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Abstract: PO1960

Anti-Glomerular Basement Membrane (GBM) Disease with Atypical Clinical and Histologic Features Precipitated by Parainfluenza

Session Information

Category: Trainee Case Report

  • 1203 Glomerular Diseases: Clinical, Outcomes, and Trials

Authors

  • Fouhy, Fergal, Cork University Hosptial, Cork, Ireland
  • Burke, Louise M., Cork University Hosptial, Cork, Ireland
  • Mayer, Nick, Cork University Hosptial, Cork, Ireland
  • O'Shaughnessy, Michelle M., Cork University Hosptial, Cork, Ireland
Introduction

Anti-GBM disease typically presents with rapidly progressive glomerulonephritis (RPGN) and linear GBM staining for IgG1 or IgG3. We describe a case of anti-GBM disease with an initially indolent course that progressed to RPGN following parainfluenza infection. Serum anti-GBM antibodies were only mildly elevated and kidney biopsy showed linear GBM staining for IgG4.

Case Description

An otherwise healthy 23-year old male presented with a 2-week history of cough, dyspnea, and hemoptysis. He recently returned from China, where he smoked tobacco heavily. Hematuria and proteinuria were noted during a routine medical exam 2 months prior. Physical exam notable for BP 150/90mmHg, bibasilar chest crackles, and bipedal edema. Investigations: sCr 2.6mg/dL (1.5mg/dL 2 weeks prior); 3+blood and 3+protein by UA; negative/normal C3, C4, ANA, anti-dsDNA, ANCA; viral respiratory PCR positive for parainfluenza; serum anti-GBM 15u/ml (nl <10u/ml). CT Thorax showed bilateral pleural effusions and groundglass nodularity within the right middle and lower lobes. Kidney biopsy showed linear GBM staining for IgG4, wtih glomerular necrosis, crescents, and unusually prominent endocapillary proliferation (Figure).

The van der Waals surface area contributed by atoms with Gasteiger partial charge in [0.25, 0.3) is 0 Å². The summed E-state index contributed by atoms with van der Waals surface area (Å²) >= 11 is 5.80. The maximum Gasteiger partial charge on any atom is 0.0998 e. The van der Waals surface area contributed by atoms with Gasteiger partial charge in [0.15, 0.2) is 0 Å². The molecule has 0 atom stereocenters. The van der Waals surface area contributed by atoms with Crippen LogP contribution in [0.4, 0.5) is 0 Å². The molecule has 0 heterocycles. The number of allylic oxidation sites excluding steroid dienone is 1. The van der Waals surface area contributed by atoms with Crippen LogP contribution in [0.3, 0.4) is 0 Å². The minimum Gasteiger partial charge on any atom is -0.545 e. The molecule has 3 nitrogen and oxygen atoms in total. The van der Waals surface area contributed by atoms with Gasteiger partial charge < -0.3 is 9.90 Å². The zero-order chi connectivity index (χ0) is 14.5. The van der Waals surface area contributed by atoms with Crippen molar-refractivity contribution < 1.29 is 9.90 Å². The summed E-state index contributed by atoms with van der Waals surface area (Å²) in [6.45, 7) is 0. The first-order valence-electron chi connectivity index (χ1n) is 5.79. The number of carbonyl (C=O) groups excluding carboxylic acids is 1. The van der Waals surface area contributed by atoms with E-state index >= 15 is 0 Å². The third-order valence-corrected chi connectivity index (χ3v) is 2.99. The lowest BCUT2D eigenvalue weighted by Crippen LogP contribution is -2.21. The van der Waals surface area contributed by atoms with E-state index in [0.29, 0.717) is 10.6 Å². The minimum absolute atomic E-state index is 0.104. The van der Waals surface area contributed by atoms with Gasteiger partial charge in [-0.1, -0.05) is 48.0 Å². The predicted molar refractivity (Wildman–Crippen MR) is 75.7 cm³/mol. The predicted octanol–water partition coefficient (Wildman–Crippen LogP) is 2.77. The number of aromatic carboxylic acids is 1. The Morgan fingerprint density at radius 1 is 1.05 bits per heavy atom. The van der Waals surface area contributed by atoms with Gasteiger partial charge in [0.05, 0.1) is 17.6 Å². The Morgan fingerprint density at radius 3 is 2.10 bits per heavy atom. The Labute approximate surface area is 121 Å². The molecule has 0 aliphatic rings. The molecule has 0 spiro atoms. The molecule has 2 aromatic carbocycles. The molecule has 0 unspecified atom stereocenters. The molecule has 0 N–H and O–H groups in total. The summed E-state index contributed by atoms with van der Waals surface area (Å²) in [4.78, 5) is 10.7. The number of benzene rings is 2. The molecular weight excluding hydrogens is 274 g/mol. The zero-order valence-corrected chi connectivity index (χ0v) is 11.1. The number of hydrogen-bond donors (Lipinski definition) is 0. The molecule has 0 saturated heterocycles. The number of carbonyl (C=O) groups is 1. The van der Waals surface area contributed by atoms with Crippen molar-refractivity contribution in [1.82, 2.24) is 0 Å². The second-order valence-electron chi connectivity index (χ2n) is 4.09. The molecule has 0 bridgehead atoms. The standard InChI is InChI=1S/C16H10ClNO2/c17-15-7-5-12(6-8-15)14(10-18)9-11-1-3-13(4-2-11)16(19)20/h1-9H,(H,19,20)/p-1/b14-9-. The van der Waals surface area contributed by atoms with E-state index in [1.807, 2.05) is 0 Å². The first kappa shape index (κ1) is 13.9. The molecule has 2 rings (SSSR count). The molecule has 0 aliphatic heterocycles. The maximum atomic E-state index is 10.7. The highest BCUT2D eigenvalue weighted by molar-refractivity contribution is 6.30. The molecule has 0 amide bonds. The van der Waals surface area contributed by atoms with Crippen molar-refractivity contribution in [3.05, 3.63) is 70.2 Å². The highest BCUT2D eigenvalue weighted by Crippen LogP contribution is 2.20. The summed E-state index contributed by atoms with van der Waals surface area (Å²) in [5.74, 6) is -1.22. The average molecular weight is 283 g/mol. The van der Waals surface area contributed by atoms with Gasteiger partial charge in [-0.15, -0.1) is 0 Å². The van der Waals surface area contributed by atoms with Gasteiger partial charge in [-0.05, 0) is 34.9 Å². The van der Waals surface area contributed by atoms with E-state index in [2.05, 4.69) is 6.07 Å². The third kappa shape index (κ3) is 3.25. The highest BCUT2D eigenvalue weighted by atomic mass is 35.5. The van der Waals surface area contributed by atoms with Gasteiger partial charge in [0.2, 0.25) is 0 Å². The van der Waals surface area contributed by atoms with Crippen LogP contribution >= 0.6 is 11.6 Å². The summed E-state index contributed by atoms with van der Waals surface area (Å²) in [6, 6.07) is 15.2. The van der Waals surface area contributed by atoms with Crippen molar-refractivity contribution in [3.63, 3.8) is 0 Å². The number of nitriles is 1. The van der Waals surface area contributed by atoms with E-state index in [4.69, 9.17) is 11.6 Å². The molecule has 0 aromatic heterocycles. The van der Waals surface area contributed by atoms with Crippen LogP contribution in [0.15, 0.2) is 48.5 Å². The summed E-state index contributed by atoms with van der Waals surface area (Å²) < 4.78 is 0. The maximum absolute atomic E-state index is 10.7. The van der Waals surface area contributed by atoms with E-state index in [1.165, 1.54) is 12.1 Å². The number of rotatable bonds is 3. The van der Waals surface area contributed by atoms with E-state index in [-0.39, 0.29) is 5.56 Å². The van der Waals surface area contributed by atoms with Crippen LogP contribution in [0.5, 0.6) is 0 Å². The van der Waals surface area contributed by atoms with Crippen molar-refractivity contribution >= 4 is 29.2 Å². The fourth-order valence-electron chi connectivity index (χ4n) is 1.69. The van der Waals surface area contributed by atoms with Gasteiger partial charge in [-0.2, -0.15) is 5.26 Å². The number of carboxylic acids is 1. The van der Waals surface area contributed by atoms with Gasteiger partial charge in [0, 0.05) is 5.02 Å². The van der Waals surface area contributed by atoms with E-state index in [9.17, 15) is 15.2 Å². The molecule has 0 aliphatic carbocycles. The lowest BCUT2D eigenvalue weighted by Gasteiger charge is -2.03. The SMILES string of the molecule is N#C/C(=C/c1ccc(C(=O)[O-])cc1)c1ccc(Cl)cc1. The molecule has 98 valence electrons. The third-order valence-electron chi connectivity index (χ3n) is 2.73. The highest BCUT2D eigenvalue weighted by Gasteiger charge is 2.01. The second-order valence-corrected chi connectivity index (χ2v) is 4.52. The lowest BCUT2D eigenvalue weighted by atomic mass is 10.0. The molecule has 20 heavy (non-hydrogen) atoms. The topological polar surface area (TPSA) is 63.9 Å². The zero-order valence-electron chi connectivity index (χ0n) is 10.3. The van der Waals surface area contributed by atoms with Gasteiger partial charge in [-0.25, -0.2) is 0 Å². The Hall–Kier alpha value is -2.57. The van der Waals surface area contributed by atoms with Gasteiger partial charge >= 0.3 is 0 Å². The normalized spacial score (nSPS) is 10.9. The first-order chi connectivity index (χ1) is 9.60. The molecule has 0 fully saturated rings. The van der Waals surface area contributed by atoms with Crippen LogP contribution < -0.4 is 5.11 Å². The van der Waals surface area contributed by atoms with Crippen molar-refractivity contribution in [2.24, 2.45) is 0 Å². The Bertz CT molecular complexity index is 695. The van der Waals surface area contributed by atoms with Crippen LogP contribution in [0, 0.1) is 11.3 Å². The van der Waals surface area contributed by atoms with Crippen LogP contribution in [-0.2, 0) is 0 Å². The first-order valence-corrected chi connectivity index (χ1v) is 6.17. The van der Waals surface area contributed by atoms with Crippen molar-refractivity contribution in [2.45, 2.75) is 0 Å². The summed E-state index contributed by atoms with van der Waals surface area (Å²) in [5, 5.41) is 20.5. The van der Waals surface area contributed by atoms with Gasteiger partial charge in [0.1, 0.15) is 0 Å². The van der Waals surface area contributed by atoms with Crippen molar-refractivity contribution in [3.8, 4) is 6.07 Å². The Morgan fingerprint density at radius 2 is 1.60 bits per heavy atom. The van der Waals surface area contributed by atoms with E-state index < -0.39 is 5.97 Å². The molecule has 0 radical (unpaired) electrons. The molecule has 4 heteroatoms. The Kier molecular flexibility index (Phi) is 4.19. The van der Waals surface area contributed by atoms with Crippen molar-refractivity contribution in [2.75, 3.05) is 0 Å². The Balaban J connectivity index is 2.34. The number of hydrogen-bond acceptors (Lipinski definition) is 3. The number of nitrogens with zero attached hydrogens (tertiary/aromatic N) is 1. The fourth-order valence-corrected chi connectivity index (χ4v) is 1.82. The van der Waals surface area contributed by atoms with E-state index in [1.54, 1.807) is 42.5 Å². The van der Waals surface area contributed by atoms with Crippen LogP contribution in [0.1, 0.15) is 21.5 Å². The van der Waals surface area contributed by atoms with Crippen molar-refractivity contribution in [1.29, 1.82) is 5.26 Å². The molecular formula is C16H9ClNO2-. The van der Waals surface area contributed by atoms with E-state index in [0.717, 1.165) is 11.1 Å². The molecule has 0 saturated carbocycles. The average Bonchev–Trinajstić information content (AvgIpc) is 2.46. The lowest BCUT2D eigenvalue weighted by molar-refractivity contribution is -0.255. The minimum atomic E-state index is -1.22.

Treatment included diuretics, antibiotics, IV methylprednisolone, oral cyclophosphamide, and 8 plasma exchanges over 11 days. Serum anti-GBM was undetectable after 2 days. He progressed to dialysis-requiring ESRD over the next 6 weeks: a repeat kidney biopsy showed peristent crescentic GN with endocapillary proliferation and strong linear IgG4 staining, despite repeatedly negative serum anti-GBM.

Discussion

This case highlights complexities in the pathogenesis and diagnosis of anti-GBM disease. RPGN was likely triggered by parainfluenza infection, a rarely described association. Low anti-GBM antibody levels were likely explained by the poor sensitivity of ELISA to detect IgG4. Finally, prominent endocapillary proliferation is characteristic of "atypical anti-GBM disease", yet serum anti-GBM was positive in this case.